Human sexuality or more specifically, sexual orientation, can be viewed through a multidisciplinary lens. Sexual preference and sexual identity that form a person’s orientation whether homosexual, heterosexual, or bisexual all have as much to do with science such as biology, as social science such as sociology, anthropology, and psychology. Paul R. Abramson and Steven D. Pinkerton provide a good source for this multidisciplinary and complex understanding of sexual orientation in their book Sexual Nature, Sexual Culture.
It must be stressed that this topic is most easily and aptly described by individual nature and group culture. Individual attraction toward a person of one or both sexes is on the micro level, however expression of sexual orientation is very much influenced by a person’s culture and the allowance for that expression. Therefore looking at sexual orientation as an umbrella with sexual preference as a more personal and biological underpinning of that alongside sexual identity that is influenced by culture is important notes to take in understanding how sexual orientation can be presented by different people in different places.
On an individual level, Abramson and Pinkerton look at sexual orientation as having to do with pleasure and pleasure having to do with biology. Simple biological accounts of mate selection due to the instinctive need to have children do not fit with the model of homosexual or bisexual orientations. Instead, what is discovered in Sexual Nature, Sexual Culture is that the concept of pleasure in sexual activity is rarely, if ever, presented in academic works about sexuality. This does make sense, however, to look at how pleasure plays a part in sexual orientation.
Abramson and Pinkerton say “underlying the great diversity of human beliefs and behaviors in the area of sex and sexuality are evolved biological and behavioral potentials, constraints, and hormonal regulators… human sexuality is primate sexuality” (17). Therefore, an etiological approach is taken here by the authors to demonstrate how the personal and cultural indicators of sexual orientation are corollary to a more primal need that can be compared to the sexual behavior of primates.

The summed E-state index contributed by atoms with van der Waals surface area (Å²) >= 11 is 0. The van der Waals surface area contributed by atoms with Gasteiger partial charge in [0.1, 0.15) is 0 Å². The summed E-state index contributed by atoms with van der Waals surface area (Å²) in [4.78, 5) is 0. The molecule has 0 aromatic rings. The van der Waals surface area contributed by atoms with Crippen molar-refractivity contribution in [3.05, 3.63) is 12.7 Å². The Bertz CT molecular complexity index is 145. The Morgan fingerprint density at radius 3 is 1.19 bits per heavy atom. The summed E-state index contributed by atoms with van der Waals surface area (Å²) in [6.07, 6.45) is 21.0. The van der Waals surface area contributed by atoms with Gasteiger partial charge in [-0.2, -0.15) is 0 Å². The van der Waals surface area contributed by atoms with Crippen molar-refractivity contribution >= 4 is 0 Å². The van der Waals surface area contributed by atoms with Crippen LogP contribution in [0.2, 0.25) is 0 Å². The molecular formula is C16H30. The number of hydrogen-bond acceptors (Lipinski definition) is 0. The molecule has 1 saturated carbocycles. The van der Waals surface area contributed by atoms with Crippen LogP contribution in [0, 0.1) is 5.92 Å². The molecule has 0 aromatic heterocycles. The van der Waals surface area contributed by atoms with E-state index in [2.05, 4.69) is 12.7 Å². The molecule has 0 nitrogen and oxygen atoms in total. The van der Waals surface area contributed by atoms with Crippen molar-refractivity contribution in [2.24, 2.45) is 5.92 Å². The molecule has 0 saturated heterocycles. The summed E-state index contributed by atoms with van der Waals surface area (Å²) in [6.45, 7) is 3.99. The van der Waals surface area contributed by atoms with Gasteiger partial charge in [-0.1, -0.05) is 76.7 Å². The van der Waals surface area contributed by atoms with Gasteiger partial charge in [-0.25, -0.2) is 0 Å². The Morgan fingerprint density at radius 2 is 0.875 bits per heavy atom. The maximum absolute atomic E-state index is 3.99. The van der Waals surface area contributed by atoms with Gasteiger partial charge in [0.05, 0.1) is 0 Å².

By looking at primates it can be seen that sex can be influenced by aggression and other biological factors, such as hormones. Obviously there is no cultural or psychological issues to explain the sexual preference of primates, so this is the entrance to the theory of pleasure as it relates to human sexuality. For heterosexual females in both the primate and human species, obviously sex is influenced by procreation and the cycles that support it. However, when looking at females in both categories who are no longer able to procreate, sexuality functions as a source of both pleasure and of identity in a group.
It is fair to say that pleasure overrides the need to procreate when dealing with those, who identify as homosexuals in humans and primates that are identified by having homosexual encounters that are not justified by scientific necessity. It is here, too, that the idea of aggression comes into play as it cannot be proven in primates that homosexual behavior is not a product of the need for males to use sex as an aggressive outlet, irrespective of sexual orientation. It is here that sexuality needs to be further explored to show that aggression is not the strongest force is sexual activity and, therefore, sexual orientation.
By looking at research and self-reports, this idea can be discarded as aggression is not evident in all sexual encounters, therefore is a variable that is not dependent on orientation but rather independent and unreliable. Instead a dependent variable is pleasure and this includes all orientations and does not simply imply the pleasure of sexual activity. Instead, pleasure can be viewed as the overarching and operative term that can refer to the desire to look at a beautiful woman or a masculine man with positive feelings. It is not the point whether or not this pleasure is derived from a person of the same or the opposite sex or both.
This is simply a preference of pleasure that also surrounds the activities of mating rituals, such as talking to another person and enjoying their company in the hopes on one day culminating a relationship further into a close, sexual lifestyle with another person. Fear is also another factor in sexual orientation in many facets of the process. In less accepting cultures, homosexuality can be considered evil and punishable as is the fear of showing an orientation toward a person of the opposite sex if there is much competition from members of the same sex.
As well, fear of contracting diseases and unwanted pregnancies can influence how sexuality is displayed by certain people and in certain cultures. It is biologically shown, however, that sexual orientation cannot be changed by aggression or fear but only operate in the parameters of pleasure. However, how sexuality is expressed and how a person individually views their orientation requires an interdisciplinary approach in those areas.
In closing Sexual Nature, Sexual Culture is a text that does outline the very complex parts of both primate and human sexuality. The authors believe that a student of sexual orientation must weave in many different disciplines to understand the complexities. As well, understanding primate behavior does point to sexuality as a very primal, yet evolved function of human life. The central theme here is pleasure and it’s purpose in the human existence. This applies to all orientations and all people, though sexual identity and cultural acceptance will vary.